Jo Rowling probably finds that last part particularly funny every time she gets a new royalty check. ;)

  2. Dude, Harry Potter IS children's fiction. Have you even seen how simple the language use is? – 'tis why it's targeted at children, because that's the kind of language everyone can understand and enjoy. I reckon the guy who commented above me must be a Potterhead by his language choice and general disregard for the experts. (And so what? Everyone makes mistaKes once in their lives, and besides, the series gets better and better as it goes on – who could predict that?)

    • And how many words do most people use on a regular basis?

      And have you even read these books–as an adult? These books are for everyone, especially mythology geeks.

      Fun facts: Hogshead was a unit of measurement for alcohol. Centaurs are famous for raping women–wonder whatever happened to Umbridge?

  3. I'm a huge Harry Potter fan since I grew up with it, but I didn't and don't, want any more Potter books. She has done all she could. I see people whining for a new book about the founders, and about the next generation, but that's ridiculous. She gave us an entire world, and left a lot open for our own imaginations to continue the Harry Potter series. We get to come up with that stuff on our own. It's ridiculous to drag out a series more than need be. All it would do is get her more money ( if it was even any good ) , and Jo doesn't seem to be the type of person who would do that.
    I'm quite excited to see what she comes up with now that HP is done. I'm looking forward to reading something new from her, as she's one of my favorite authors.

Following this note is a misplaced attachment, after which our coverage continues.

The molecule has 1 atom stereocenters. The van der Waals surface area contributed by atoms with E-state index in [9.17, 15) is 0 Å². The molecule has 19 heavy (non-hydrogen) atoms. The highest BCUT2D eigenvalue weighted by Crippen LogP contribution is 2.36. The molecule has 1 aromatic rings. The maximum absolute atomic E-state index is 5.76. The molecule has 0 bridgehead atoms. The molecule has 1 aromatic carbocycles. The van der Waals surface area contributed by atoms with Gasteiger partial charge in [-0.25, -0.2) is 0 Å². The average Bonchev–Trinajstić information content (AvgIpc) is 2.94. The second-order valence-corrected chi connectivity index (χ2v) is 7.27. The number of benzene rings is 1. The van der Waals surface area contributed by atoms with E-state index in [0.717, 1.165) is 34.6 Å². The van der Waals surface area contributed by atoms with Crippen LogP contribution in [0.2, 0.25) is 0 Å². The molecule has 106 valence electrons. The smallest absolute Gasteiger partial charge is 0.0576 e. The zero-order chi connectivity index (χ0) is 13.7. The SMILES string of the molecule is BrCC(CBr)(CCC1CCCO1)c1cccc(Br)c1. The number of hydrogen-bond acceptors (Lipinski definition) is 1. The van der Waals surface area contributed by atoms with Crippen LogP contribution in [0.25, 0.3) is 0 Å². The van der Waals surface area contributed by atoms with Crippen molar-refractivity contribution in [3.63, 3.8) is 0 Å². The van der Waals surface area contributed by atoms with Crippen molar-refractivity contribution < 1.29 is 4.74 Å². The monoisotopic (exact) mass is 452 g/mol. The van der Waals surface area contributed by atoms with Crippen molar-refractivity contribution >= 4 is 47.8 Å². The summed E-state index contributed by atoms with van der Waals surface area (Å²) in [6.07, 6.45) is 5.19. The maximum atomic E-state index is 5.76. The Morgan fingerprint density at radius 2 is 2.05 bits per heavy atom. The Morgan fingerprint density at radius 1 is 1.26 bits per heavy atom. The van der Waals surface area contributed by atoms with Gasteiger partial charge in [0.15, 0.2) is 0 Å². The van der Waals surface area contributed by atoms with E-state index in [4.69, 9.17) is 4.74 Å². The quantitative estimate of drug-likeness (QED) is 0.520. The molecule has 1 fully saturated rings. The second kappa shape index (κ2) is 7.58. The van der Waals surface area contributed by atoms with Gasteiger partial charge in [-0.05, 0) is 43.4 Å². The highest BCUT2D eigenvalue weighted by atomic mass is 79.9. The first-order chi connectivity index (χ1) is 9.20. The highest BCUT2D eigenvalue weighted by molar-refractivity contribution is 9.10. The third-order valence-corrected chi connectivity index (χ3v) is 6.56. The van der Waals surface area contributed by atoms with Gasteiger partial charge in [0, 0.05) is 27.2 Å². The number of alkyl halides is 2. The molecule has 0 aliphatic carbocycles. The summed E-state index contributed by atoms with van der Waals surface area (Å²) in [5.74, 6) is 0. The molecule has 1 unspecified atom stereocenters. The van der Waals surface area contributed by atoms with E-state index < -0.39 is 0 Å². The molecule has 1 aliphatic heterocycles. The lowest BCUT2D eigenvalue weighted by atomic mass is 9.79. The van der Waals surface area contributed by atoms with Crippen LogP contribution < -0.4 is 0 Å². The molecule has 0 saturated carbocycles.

I do wish she ( or the publishers, or ANYONE ) would give a bit more detail though! I want to know more about what this book is even about!
    I'll just have to impatiently wait I suppose :)

  4. Plus, you cannot POSSIBLY compare JK to Charles Dickens.
    Dickens was a wordsmith, he could could paint an immaculate masterpiece with the power of his words. His natural affinity for all things literature makes him one of the greatest writers of all time, and everything he has written, from the early days to the later, was nothing more than pure, magical genius.
    He was a God amongst writers, and one series could never compare to that.

  5. I'm sorry, but how the hell is Narnia not for children? Lewis wrote it for his goddaughter and has asides to the children, talking about adults, throughout the books. Harry Potter also started as children's literature. It ended up somewhat young adult, but regardless it's written for young people. So what? No Literary fanatic thinks that children's lit is a waste of time. It's a genre, not a criticism.

  6. Considering most Harry Potter fans can only read at an 8th grade level I think she might be missing her target audience. Its sort of disturbing how many adults are raving about young adult fiction. It says terrifying things about our education system.